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Harper's Encyclopedia of United States History (ed. Benson Lossing) 136 0 Browse Search
Horace Greeley, The American Conflict: A History of the Great Rebellion in the United States of America, 1860-65: its Causes, Incidents, and Results: Intended to exhibit especially its moral and political phases with the drift and progress of American opinion respecting human slavery from 1776 to the close of the War for the Union. Volume I. 6 0 Browse Search
Hon. J. L. M. Curry , LL.D., William Robertson Garrett , A. M. , Ph.D., Confederate Military History, a library of Confederate States Military History: Volume 1.1, Legal Justification of the South in secession, The South as a factor in the territorial expansion of the United States (ed. Clement Anselm Evans) 6 0 Browse Search
Cambridge History of American Literature: volume 2 (ed. Trent, William Peterfield, 1862-1939., Erskine, John, 1879-1951., Sherman, Stuart Pratt, 1881-1926., Van Doren, Carl, 1885-1950.) 4 0 Browse Search
William A. Crafts, Life of Ulysses S. Grant: His Boyhood, Campaigns, and Services, Military and Civil. 4 0 Browse Search
James Parton, The life of Horace Greeley 4 0 Browse Search
Rebellion Record: a Diary of American Events: Documents and Narratives, Volume 11. (ed. Frank Moore) 4 0 Browse Search
The Daily Dispatch: February 6, 1862., [Electronic resource] 2 0 Browse Search
The Photographic History of The Civil War: in ten volumes, Thousands of Scenes Photographed 1861-65, with Text by many Special Authorities, Volume 10: The Armies and the Leaders. (ed. Francis Trevelyan Miller) 2 0 Browse Search
Rebellion Record: a Diary of American Events: Documents and Narratives, Volume 10. (ed. Frank Moore) 2 0 Browse Search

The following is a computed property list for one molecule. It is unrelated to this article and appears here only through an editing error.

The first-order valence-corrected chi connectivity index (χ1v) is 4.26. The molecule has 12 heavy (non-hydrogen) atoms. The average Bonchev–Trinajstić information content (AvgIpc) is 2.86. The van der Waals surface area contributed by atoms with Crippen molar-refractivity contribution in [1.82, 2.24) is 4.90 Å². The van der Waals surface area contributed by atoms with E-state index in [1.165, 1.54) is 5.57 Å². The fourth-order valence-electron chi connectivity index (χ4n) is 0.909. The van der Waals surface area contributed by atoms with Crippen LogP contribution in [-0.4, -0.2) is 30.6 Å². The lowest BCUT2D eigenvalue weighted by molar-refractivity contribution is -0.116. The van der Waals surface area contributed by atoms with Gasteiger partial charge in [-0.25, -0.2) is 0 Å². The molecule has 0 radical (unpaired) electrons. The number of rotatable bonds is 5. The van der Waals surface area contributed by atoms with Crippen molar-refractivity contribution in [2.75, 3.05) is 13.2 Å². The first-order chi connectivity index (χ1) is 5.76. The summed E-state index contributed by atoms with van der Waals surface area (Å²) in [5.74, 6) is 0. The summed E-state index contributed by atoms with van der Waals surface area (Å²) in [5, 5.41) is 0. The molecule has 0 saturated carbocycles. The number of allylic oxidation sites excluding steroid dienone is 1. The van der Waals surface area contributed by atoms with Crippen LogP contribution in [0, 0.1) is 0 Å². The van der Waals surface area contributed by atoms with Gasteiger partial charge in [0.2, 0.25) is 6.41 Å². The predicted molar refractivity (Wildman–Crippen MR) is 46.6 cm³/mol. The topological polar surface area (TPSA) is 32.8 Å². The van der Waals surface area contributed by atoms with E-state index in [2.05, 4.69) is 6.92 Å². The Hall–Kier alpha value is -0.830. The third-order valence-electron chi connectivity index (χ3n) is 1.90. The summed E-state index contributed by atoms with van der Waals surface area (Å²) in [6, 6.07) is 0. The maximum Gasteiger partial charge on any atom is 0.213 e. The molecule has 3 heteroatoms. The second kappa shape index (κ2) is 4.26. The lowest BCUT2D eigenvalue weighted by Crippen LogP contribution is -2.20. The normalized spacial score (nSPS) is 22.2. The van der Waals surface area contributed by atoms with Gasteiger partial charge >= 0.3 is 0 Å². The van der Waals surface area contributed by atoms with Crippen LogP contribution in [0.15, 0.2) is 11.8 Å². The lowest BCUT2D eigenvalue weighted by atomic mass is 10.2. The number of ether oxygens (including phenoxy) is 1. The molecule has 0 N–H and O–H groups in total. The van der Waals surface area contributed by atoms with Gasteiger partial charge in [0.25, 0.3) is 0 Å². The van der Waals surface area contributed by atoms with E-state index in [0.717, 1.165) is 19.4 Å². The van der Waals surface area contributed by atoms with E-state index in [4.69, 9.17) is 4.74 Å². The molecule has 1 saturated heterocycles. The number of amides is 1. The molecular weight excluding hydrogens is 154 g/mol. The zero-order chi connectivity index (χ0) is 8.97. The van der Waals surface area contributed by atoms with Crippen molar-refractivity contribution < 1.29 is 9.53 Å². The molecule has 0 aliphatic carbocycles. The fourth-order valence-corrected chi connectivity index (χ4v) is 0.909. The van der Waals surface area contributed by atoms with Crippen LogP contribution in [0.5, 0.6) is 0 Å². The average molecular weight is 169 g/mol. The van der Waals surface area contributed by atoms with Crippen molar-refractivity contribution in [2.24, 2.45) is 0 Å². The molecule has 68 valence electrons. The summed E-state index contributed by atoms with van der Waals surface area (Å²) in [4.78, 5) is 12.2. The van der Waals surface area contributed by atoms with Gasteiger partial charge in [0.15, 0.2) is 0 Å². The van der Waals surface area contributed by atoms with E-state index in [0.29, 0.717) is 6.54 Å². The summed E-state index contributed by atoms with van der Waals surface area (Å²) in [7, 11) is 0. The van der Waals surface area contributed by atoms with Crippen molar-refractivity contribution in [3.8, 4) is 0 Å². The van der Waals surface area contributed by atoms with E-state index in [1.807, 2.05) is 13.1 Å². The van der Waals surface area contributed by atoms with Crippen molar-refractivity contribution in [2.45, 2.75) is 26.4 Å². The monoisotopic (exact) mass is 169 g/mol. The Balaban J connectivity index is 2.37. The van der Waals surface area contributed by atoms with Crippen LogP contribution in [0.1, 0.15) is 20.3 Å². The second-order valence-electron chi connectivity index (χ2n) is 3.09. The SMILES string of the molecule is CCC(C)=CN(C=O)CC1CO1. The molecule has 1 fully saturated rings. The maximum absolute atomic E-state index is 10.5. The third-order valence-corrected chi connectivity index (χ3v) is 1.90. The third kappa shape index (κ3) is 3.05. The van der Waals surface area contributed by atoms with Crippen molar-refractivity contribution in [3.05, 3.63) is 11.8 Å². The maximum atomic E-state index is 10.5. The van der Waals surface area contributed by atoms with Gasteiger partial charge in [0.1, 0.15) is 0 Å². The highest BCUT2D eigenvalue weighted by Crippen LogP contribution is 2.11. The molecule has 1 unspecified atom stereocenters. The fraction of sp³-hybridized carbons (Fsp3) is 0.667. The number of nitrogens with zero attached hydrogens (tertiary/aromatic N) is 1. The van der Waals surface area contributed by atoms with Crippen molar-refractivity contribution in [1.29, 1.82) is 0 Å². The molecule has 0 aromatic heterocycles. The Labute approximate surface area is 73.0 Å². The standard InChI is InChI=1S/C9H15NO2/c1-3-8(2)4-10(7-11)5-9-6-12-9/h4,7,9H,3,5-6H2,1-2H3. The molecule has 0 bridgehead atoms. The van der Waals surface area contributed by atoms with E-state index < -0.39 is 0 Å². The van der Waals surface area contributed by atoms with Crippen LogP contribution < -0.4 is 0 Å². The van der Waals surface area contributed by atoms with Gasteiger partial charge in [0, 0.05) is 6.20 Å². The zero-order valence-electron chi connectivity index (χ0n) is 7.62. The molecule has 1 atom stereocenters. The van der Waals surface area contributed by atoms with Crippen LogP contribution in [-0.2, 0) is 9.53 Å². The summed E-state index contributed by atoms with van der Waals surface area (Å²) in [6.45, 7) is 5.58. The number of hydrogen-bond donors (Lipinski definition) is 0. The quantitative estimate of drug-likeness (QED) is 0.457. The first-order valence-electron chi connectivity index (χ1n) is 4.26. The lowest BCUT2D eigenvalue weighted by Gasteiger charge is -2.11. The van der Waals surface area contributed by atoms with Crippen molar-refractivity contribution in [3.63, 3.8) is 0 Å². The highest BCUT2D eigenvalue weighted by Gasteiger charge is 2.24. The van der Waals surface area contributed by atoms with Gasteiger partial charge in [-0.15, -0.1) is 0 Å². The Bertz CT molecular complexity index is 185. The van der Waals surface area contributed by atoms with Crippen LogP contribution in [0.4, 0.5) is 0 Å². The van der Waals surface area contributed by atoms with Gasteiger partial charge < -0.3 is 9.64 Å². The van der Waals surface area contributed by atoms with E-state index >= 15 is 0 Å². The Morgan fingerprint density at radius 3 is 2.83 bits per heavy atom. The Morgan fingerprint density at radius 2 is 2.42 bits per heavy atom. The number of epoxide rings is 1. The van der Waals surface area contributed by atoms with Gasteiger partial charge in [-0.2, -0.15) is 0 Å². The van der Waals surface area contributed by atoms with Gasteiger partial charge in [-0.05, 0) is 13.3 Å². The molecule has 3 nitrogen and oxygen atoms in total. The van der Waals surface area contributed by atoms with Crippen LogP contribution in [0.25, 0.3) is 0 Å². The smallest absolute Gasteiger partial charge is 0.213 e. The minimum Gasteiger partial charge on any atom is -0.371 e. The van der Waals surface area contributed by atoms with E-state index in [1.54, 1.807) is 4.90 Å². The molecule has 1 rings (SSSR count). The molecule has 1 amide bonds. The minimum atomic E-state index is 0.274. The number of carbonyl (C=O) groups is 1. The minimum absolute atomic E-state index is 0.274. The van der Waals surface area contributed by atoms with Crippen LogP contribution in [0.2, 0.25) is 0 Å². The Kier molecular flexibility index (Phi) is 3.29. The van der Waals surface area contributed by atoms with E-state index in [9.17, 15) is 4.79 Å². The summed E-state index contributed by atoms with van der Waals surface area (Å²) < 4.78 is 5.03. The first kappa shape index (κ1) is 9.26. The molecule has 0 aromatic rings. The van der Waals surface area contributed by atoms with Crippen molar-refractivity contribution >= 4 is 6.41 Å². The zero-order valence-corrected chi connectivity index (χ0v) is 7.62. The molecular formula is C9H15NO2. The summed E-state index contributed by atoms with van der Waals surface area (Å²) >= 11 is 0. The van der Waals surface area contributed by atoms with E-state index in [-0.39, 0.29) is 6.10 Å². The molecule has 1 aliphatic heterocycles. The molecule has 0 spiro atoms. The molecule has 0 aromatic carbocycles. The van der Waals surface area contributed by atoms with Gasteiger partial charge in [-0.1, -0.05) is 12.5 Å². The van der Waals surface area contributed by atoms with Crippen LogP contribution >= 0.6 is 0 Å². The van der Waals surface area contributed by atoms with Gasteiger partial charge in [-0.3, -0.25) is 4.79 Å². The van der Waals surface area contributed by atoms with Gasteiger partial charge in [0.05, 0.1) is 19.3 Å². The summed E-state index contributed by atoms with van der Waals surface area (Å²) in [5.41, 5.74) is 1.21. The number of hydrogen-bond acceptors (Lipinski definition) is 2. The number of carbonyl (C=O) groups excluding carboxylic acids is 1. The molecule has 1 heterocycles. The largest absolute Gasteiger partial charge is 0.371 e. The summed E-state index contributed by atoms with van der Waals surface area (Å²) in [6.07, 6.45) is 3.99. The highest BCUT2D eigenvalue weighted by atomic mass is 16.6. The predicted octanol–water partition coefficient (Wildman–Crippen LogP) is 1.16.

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Browsing named entities in Southern Historical Society Papers, Volume 32. (ed. Reverend J. William Jones). You can also browse the collection for Great Lakes or search for Great Lakes in all documents.

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Southern Historical Society Papers, Volume 32. (ed. Reverend J. William Jones), Why John Wilkes Booth shot Lincoln. (search)
possessed traits similar to those which, during the Spanish-American war, made Richard Pearson Hobson the idol of the American people, and when in the fall of 1864 a man was wanted to lead a hazardous enterprise and make a diversion on Lake Erie, he promptly responded to the call of his government. With a handful of brave seamen he seized a boat on Lake Erie, made its crew prisoners, converted it into a war vessel, captured or sank one or more other boats, terrorized the commerce of the Great Lakes, produced a panic in Buffalo and the cities on the lakes, and thoroughly alarmed the Northern people. In due time he was captured. He was tried by a court-martial and sentenced to death as a pirate. John Wilkes Booth interested himself in his behalf; obtained from the Confederate government at Richmond, Va., the evidence that he was a commissioned officer of the Confederate navy; he obtained, also, evidence that his acts were only those of legitimate warfare, and that he was acting u